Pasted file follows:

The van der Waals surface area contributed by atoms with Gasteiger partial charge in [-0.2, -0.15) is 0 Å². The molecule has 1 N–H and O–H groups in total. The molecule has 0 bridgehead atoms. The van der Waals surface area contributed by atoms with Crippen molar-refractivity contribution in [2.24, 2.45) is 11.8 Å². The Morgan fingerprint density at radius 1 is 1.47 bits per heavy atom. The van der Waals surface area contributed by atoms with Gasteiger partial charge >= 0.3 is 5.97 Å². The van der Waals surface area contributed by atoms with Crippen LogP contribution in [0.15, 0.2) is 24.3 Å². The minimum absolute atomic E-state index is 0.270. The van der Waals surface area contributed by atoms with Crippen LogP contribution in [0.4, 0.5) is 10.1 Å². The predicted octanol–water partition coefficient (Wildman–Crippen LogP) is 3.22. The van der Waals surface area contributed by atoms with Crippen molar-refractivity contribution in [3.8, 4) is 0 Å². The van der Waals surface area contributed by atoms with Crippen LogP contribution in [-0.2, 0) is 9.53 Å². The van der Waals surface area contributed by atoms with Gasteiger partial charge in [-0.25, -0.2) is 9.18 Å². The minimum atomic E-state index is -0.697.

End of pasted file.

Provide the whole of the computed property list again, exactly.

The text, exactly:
The van der Waals surface area contributed by atoms with Gasteiger partial charge in [-0.2, -0.15) is 0 Å². The molecule has 1 N–H and O–H groups in total. The molecule has 0 bridgehead atoms. The van der Waals surface area contributed by atoms with Crippen molar-refractivity contribution in [2.24, 2.45) is 11.8 Å². The Morgan fingerprint density at radius 1 is 1.47 bits per heavy atom. The van der Waals surface area contributed by atoms with Gasteiger partial charge >= 0.3 is 5.97 Å². The van der Waals surface area contributed by atoms with Crippen LogP contribution in [0.15, 0.2) is 24.3 Å². The minimum absolute atomic E-state index is 0.270. The van der Waals surface area contributed by atoms with Crippen LogP contribution in [0.4, 0.5) is 10.1 Å². The predicted octanol–water partition coefficient (Wildman–Crippen LogP) is 3.22. The van der Waals surface area contributed by atoms with Crippen molar-refractivity contribution in [3.8, 4) is 0 Å². The van der Waals surface area contributed by atoms with Crippen LogP contribution in [-0.2, 0) is 9.53 Å². The van der Waals surface area contributed by atoms with Gasteiger partial charge in [-0.25, -0.2) is 9.18 Å². The minimum atomic E-state index is -0.697.